Origin Of ‘Mercury’ Meteorite Still Puzzles Scientists

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A strange green rock discovered in Morocco last year was hailed by the press as the first meteorite from Mercury. But scientists who've been puzzling over the stone since then say the accumulating evidence may point in a different direction. Maybe, just maybe, they say, the 4.56-billion-year-old rock fell to Earth from the asteroid belt located between Mars and Jupiter.


If that's true, the rock is "still extremely interesting," says Tim McCoy, who curates the Smithsonian Museum of Natural History's collection of 35,000 meteorites. "[It] tells us something about the birth of the solar system, but not the birth of the innermost planet."

The olive green meteorite, flecked with bits of white and brown, first came to scientists' attention last year when a German collector, Stefan Ralew, saw the unusual stone in Morocco and shipped it off for analysis to Tony Irving, a geochemist and meteorite specialist affiliated with the University of Washington in Seattle. Irving routinely receives such packages from all over the world.

"From experience, I knew it was very unlikely to be an Earth rock," Irving says. "It wasn't from Mars, and if it was a meteorite, it was highly unusual." As it turns out, the rock was even weirder than it looked.

Written By: Geoff Brumfiel
continue to source article at npr.org

8 COMMENTS

  1. Puzzling meteorite from Mercury? My kitchen surfaces can end up looking this colourful after a curry preparation! I think it may have been temporarily dipped in a solution of turmeric, saffron, chilli and mustard, that’s usually the most colourful combination, and the most stubborn to get rid off.
    Was God making a curry?

  2. @link – “There was nothing that jumped out and said, ‘No, this can’t be from Mercury,’ ” she says, “but there were a few bits that didn’t quite match with Mercury.” For example, the rock lacks sulfur, while Mercury’s surface is covered in it.

    That would suggest that it cannot have been blasted off Mercury recently.

    The Smithsonian’s Tim McCoy has a problem with the rock’s age.

    “The meteorite is very, very old — 4.56 billion years old,” he says. “So it’s essentially formed at the same time as the birth of the planet, whereas Mercury is a huge, hot planet that probably wouldn’t have cooled off enough to have solid rock 4.56 billion years ago.”

    This suggests that it could not be from Mercury when first launched into space (at least not if Mercury was in its present orbit!), although there were many colliding small rocky planets, planetesimals, and moons in the early Solar-System.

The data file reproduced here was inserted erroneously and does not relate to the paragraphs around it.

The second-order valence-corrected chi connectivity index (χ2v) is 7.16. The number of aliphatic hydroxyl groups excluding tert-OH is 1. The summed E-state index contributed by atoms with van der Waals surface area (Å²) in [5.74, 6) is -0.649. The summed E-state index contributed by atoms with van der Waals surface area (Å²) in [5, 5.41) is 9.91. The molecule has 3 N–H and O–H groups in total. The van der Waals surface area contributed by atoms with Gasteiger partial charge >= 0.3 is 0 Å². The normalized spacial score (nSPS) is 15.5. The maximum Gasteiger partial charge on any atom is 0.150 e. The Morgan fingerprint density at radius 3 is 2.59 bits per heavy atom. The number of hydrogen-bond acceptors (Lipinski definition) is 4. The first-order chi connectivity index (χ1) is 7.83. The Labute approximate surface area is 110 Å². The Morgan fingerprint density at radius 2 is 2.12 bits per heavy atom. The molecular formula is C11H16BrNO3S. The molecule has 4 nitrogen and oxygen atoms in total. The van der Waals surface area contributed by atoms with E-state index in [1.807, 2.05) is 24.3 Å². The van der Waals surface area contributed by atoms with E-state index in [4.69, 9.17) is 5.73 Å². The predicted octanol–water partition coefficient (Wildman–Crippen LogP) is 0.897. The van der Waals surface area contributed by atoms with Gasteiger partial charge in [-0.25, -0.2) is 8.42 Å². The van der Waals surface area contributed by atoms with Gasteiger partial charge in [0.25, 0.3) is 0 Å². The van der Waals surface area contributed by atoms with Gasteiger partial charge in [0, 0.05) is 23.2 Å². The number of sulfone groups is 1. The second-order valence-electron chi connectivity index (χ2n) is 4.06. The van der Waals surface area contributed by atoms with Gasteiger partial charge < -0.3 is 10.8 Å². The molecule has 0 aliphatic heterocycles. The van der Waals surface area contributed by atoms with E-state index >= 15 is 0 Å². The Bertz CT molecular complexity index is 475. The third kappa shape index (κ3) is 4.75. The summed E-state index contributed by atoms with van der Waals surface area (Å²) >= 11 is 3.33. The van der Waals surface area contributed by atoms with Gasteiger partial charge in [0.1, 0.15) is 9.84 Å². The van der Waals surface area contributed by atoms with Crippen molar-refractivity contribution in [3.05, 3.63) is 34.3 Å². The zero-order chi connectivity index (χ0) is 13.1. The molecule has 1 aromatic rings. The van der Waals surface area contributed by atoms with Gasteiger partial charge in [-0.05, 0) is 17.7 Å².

• In reply to #2 by Alan4discussion:

      @link – “There was nothing that jumped out and said, ‘No, this can’t be from Mercury,’ ” she says, “but there were a few bits that didn’t quite match with Mercury.” For example, the rock lacks sulfur, while Mercury’s surface is covered in it.

      That would suggest that it cannot have been blasted off Mercury recently.

      The Smithsonian’s Tim McCoy has a problem with the rock’s age.

      “The meteorite is very, very old — 4.56 billion years old,” he says. “So it’s essentially formed at the same time as the birth of the planet, whereas Mercury is a huge, hot planet that probably wouldn’t have cooled off enough to have solid rock 4.56 billion years ago.”

      This suggests that it could not be from Mercury when first launched into space (at least not if Mercury was in its present orbit!), although there were many colliding small rocky planets, planetesimals, and moons in the early Solar-System.

      The sulfur seems to clinch it, but if something hit a liquid-state Mercury, wouldn’t the ejecta quickly cool to solid rock in space..?

      • In reply to #6 by prettygoodformonkeys:

        The sulfur seems to clinch it, but if something hit a liquid-state Mercury,

        The sulphur could be a more recent feature of Mercury. Mercury has had the Sun boiling off its lighter elements into space for millennia. It still has a comet like tail of lost atmosphere today.

        wouldn’t the ejecta quickly cool to solid rock in space..?

        It would, but it would look like solidified magma, – (probably full of cavities from gases boiling off in vacuum,) not shattered jagged pieces of solid rock. Just as geologists on Earth can tell the history of a rock from its structure, meteorites can be analysed to understand their formation, even if the outer layers have been fried coming through Earth’s atmosphere.

  3. So, calling it the “Mercury” meteorite is a bit shabby, no? I guess as long as the word Mercury is in quotes, we all get it. Like calling the pope “good”. Or calling the pope a “chemical technician”….

  4. Don’t think much of this article; Irving seems to have as much evidence for the rock coming from Mercury as there is evidence for it coming from, er, anywhere else in the solar system, except Mars of course.
    As for calling Irving’s proposal at the conference a theory, well that just undermines everything Richard Dawkins and Eugene Scott taught me about the difference between a scientific theory and the theories I come up with down the pub.
    Unless of course, Sheldon Cooper is right,” Geology is not a real science”.

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